Mr. MARSALIS: Right. But when you play on the back beat it roots the rhythm a lot more, it makes it a different type if dance. But it makes it less friendly to the up and down of the improvisation, and that would be the basic difference between the two. I'm not going to get into the use of electronic instruments, all of other different things because the instruments don't make that much of a difference. It's just the identity of the central rhythm is different.
VALERIE: Oh, OK. Because you see, I tried to get into the contemporary. I do listen to some of it, but it's like it just does not to me have that kick or that flow, that old school or that swing, and it - I guess, when I listen to that rhythm, to that back beat, that's what really gets me.
Mr. MARSALIS: Right. The back beat is more in the contemporary jazz. Contemporary jazz is mislabeled. It's actually instrumental pop music, which is, you take the sound of just basic American pop music and play it on instruments.
Mr. Marsalis is discussing music from a purely artistic perspective; not a Biblical view at all. However, he makes some interesting notations about the back beat. In a very literal sense, this type of syncopation changes and interrupts the flow of the rhythm, which he says should normally flow like water.

Consider Mr. Marsalis' comments in light of what was presented in these videos. Dr. Garlock shared that the word rhythm comes from the Greek word rheō which means "to pulse or flow".

"In the last day, that great day of the feast, Jesus stood and cried, saying, If any man thirst, let him come unto me, and drink. He that believeth on me, as the scripture hath said, out of his belly shall flow [rheō] rivers of living water." John 7:37-38

In this text, the rivers of living waters is a reference to the Holy Spirit. As we see, the root for the word rhythm is applied in Scripture for how the Holy Spirit is to flow from the church, Christ's Body. This is a spiritual reflection of why rhythm - and the consistent flow of rhythm - is so important in terms of understanding the type of music which glorifies God.

Dr. Garlock builds further on how God's rhythm (harmonious melodies) is reflected in creation as seen in the pulse of mankind (who is created in God's image). Medical science will tell you that a person's pulse should be steady and consistent; it should reflect how the blood (the life of the flesh) is flowing. If it does not flow steadily and consistently, it is considered a medical disorder called an Arrhythmia. Science itself attests to the fact that it is unnatural, and potentially deadly, to have an inconsistent, jerky, syncopated rhythm (or pulse) in the body.

Science has even shown how these types of syncopated beats alter the balance of the body and mind. In the book, The Secret Life of Plants, scientists found how music with syncopated beats caused plants to grow abnormally with small leaves or remain stunted before all of them eventually died.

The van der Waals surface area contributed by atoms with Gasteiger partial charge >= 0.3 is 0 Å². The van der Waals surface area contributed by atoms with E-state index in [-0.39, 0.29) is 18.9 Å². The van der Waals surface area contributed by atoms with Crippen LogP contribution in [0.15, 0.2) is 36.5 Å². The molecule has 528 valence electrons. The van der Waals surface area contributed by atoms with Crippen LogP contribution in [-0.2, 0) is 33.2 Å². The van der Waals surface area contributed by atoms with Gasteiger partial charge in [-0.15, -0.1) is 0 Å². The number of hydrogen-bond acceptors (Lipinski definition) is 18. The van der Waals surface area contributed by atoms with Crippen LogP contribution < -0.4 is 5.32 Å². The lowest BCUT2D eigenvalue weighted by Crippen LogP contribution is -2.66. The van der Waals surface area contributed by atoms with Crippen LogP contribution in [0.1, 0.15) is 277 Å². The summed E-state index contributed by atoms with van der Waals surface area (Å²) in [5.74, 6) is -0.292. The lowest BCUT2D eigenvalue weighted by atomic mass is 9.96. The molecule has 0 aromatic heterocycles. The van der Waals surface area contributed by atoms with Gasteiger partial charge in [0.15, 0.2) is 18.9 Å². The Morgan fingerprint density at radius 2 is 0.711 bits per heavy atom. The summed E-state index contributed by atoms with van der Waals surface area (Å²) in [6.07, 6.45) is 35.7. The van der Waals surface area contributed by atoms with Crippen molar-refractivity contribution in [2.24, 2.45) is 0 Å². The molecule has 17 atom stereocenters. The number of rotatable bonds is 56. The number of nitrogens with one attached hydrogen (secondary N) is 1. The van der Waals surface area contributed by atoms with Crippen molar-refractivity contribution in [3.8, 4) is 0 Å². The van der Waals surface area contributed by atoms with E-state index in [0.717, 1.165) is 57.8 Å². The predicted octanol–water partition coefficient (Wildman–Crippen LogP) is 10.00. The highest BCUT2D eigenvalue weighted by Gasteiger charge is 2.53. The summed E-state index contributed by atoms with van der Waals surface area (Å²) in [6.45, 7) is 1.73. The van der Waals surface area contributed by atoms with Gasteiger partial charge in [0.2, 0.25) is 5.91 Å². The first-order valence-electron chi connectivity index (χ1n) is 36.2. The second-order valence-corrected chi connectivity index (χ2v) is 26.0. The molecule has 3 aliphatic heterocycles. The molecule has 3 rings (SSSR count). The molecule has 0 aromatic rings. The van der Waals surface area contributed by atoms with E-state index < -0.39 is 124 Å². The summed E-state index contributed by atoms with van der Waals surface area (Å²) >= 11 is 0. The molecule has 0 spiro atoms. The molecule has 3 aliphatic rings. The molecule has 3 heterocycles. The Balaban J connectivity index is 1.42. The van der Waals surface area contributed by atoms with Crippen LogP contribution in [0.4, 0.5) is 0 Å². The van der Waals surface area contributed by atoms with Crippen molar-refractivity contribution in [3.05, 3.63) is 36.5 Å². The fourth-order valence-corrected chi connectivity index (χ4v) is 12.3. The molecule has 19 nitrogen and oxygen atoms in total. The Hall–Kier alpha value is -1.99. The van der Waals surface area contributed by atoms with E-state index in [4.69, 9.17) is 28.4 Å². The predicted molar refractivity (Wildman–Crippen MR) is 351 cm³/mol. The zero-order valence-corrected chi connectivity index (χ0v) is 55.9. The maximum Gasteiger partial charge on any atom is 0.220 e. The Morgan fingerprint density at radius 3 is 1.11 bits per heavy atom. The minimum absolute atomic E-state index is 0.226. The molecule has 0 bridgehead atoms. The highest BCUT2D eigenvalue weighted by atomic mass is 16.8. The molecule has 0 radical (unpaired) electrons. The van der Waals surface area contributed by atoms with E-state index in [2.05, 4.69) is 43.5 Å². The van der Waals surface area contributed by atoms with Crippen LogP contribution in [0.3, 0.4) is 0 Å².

The exposure to this type of music also affected the health of the root system itself which provides life to the plant. Conversely, music based on harmonies caused the same type of plants to flourish and flower, developing strong healthy roots. Other studies in animals showed that syncopated beats caused decreased IQ, made the heart beat erratic, affected cognitive skills, and increased violence (The Destructive Potential of Music, Perception and Production of Syncopated Rhythms, and Music, Mice, Mazes).

Interestingly enough, my pastor casually stated his own observations about music a few weeks ago which coincide perfectly with this. He said, (and I paraphrase) "I have noticed that the music that God loves flows. Worldly music doesn't flow. It goes & stops; it is jerky." This again deals with the off-beat or syncopated rhythm. This I believe is what Dr. Frank Garlock is getting at in his message.

This is not a call for everyone to become musical scholars in trying to understand when rhythm is syncopated or not. It is an attempt to get people to realize that music itself is not neutral, but spiritual. Music is not some innocent medium whereby we simply choose what we like most. It is not about what you like, what you do, or how it makes you feel. Like everything else, it is about Christ and what truly exalts Him.

I urge each of you reading this to seek spiritual discernment in the matter of what music you allow to minister to you. The pattern of God's Spirit in Scripture, the reflection of life moving within man, the very law of music and the science of human physiology themselves all converge to illustrate the optimal, natural outcome is for rhythm to flow consistently without interruption. When this doesn't happen, the outcome is abnormal at best or deadly at worse.

This is not by happenstance, but it is a testament to the Creator of all things, Jesus Christ Himself. His stamp is on His creation (Romans 1:20), and it gives us an illustration of the type of rhythm His Spirit inspires.

The type of music which glorifies God will reflect His nature and His Spirit; it will work with the consistent flow of the Spirit, not against it.

Listen to this video's breakdown as he breaks down these key principles of music as it relates to hip hop music.

Understanding how music itself (not simply lyrics) affects the mind, one company (by the name of I-Doser) is even selling what they call "digital drugs" which is essentially music that uses beats to so alter the brain patterns, it produces a "high" akin to illicit drug usage.  An article about this and the binaural beats used to modify the moods of listeners may be found here.


  1. Where's the rest of the message? This is very interesting. I get what he's saying: that music is bad and good and not just the lyrics. What I want to know is: how specific keys or the combination of them make the music bad or good. He mentioned rock music having sensual overtones etc. I'm really frustrated with this message - it isn't complete and he hasn't given me solid proof into HOW certain music is bad or good.

  2. Hi Neal,